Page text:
▪ “Many” continued to see the softness as reflecting transitory factors, which participants expected will wane, thus easing downward pressure on inflation.
▪ Compared with November, less discussion appeared to be devoted to a struggle to grasp the underlying causes of softer inflation. Previously, “several” pointed to “diminished responsiveness” of inflation to slack, uncertainty about the degree of slack, and lags to responsiveness as possible reasons.
▪ The SEP further revealed that the distribution of participants’ assessment of risks around their inflation projections shifted from slightly to the downside to broadly balanced.
The labor market was seen as strong and likely to continue to tighten.
▪ For several years now, the minutes have included substantial discussion about the debate over the remaining slack in the labor market, but that debate has largely receded.
▪ There seemed to be general agreement that the labor market was tight, with reports about the difficulty of finding qualified workers, but there was relatively little concern expressed that the labor market has already overheated. The discussion of wage growth was quite bland: “the pace of wage increases had generally been modest and in line with inflation and productivity growth.”
▪ “A few participants judged that the tightness in labor markets was likely to translate into an acceleration in wages; however, “another” observed that the absence of broad-based upward wage pressures suggested that there might be scope for further improvement in labor market conditions.” This suggests that only one participant was openly arguing for the possibility that more slack remains in the labor market.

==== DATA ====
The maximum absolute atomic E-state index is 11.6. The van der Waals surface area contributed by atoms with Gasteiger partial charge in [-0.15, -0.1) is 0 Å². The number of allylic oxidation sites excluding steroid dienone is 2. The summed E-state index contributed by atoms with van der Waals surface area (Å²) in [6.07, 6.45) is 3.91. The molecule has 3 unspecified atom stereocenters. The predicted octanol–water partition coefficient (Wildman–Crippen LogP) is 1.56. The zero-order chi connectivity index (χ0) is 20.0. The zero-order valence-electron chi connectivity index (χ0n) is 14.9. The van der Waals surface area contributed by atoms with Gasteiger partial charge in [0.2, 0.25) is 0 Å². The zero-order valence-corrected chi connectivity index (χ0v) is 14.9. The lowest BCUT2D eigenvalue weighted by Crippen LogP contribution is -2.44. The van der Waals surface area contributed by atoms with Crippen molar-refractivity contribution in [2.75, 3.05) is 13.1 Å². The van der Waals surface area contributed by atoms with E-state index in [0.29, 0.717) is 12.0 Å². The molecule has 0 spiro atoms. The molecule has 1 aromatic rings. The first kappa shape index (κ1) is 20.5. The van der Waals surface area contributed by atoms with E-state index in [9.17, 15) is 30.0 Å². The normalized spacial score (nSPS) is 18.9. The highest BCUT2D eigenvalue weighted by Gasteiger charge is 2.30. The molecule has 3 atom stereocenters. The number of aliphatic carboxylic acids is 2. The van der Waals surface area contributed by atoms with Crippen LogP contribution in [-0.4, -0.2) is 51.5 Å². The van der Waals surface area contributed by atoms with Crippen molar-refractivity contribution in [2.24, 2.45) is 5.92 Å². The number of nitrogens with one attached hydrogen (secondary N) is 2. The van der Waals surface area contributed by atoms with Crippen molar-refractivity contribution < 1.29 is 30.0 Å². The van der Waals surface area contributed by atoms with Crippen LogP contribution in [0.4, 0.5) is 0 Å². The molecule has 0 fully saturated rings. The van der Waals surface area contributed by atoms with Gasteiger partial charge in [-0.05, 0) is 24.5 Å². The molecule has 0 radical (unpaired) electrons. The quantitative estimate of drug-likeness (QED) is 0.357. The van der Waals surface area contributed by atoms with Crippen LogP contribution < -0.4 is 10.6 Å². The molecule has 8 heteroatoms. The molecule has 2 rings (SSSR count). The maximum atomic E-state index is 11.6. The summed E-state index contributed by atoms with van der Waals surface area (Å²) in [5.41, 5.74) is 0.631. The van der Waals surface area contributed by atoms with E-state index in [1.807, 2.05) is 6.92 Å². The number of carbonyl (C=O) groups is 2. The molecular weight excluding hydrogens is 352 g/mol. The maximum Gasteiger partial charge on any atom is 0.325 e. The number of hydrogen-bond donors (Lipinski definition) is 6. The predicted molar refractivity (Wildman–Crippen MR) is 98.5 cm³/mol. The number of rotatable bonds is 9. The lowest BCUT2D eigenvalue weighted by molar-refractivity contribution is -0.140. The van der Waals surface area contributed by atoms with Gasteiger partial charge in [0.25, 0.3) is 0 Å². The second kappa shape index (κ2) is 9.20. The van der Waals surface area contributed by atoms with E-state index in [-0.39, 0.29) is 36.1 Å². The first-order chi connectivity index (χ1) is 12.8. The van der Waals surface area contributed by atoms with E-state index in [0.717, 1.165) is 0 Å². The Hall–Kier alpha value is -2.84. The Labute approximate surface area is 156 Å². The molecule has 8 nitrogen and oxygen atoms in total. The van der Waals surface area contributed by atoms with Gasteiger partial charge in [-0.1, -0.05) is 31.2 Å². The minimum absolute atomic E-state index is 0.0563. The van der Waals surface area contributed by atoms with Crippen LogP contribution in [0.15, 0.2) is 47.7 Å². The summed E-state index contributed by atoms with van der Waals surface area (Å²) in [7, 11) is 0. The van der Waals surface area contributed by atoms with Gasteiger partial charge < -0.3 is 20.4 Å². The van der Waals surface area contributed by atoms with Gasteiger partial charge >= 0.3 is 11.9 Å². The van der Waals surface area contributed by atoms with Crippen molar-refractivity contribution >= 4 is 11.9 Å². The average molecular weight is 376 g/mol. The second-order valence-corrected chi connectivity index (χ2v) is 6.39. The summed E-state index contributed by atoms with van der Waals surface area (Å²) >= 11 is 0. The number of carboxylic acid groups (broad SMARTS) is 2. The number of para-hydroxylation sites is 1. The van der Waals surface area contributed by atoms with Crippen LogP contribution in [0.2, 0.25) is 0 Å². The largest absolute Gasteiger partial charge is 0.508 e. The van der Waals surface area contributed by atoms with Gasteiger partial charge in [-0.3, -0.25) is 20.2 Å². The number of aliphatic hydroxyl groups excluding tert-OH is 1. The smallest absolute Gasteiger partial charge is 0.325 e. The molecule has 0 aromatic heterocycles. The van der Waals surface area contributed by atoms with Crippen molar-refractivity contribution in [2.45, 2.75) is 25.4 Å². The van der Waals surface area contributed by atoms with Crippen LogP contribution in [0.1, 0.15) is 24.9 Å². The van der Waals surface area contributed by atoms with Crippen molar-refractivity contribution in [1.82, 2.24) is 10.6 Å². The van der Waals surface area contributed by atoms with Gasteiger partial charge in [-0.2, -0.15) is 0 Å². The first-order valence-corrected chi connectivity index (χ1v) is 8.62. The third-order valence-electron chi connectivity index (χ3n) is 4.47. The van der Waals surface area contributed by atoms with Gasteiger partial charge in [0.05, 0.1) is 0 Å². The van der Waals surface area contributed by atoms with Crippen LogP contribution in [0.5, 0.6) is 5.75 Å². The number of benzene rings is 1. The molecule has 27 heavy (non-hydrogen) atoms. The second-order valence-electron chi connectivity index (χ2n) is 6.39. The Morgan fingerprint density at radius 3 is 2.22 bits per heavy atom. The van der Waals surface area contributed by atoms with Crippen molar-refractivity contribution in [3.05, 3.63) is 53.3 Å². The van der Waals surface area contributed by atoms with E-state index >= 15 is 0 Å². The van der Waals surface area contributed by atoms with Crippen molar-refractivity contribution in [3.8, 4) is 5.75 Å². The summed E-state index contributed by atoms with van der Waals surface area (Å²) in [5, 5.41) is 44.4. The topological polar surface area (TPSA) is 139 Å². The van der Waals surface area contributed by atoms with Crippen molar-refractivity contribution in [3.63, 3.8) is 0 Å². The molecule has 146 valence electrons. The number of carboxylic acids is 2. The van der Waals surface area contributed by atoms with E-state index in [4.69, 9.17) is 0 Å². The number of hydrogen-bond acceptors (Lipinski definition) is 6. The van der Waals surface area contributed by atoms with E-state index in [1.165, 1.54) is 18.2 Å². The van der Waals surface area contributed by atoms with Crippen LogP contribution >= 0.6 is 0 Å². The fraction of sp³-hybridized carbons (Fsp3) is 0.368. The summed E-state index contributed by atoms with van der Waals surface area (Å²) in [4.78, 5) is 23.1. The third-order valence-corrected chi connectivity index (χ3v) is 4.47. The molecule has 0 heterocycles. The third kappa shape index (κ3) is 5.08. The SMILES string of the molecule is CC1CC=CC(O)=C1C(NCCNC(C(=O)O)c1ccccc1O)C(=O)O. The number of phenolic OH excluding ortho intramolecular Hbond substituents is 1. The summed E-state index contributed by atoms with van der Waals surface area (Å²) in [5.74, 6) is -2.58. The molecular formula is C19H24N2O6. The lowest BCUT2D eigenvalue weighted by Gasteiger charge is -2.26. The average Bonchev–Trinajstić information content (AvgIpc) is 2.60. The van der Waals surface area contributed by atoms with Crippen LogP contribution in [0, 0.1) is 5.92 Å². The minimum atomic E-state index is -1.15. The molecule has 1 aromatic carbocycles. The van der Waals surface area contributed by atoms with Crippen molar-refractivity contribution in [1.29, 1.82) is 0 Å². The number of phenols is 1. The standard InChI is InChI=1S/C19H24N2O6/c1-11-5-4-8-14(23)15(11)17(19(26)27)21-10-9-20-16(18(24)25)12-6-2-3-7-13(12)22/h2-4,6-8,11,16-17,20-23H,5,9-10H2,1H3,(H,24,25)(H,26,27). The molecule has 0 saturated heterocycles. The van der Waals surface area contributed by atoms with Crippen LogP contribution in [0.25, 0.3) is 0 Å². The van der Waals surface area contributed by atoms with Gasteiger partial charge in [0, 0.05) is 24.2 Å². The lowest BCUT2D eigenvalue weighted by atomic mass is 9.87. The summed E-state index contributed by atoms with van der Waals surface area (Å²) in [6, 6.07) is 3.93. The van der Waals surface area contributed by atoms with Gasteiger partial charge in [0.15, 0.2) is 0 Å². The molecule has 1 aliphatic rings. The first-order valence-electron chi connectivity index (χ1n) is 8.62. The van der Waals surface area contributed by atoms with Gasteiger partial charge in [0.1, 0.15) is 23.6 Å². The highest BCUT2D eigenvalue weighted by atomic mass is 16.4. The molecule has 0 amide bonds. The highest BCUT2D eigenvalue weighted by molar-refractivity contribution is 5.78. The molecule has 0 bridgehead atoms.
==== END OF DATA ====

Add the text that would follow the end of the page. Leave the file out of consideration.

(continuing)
▪ These minutes did nothing to explain what we’d seen as a disconnect between the fairly substantial upward revisions to projected real GDP growth and relatively modest downward revisions to the path of the unemployment rate.
While the recent flattening of the yield curve caught the Committee’s attention, it did not seem likely to imminently affect the course of monetary policy.
▪ The minutes cited a wide range of factors contributing to flattening, such as recently higher short-term rates, lower term premiums, Treasury issuance supply effects, changes in r-star expectations, and declines in inflation expectations.
▪ Participants showed little alarm over yield-curve developments; they “generally agreed” the current flatness was “not unusual by historical standards.”
▪ While “a couple” were worried that a future inversion of the yield curve “could portend” a recession, “a couple” others saw inversion as more of a technical consequence of the FOMC’s funds rate policy and did not see inversion as signaling a recession.
The discussion of the FOMC’s funds rate projections supported our baseline projection that there will be a funds rate overshoot by 2020.
▪ “Nearly all” participants projected an overshoot of the funds rate above its neutral “at some point” through 2020.
▪ The distribution of dots for year-end 2020 revealed an obvious upward shift and a stronger consensus for an overshoot. ▪ Broadly speaking, there was little in the way of discussion of what would drive FOMC participants’ upcoming fund’s rate decisions. They recited their catechism: Faster growth and greater inflation pressures could lead to a steeper path for the fund’s rate, while a failure of inflation move back to the 2 percent objective could lead to a flatter path. Gee, not much news there.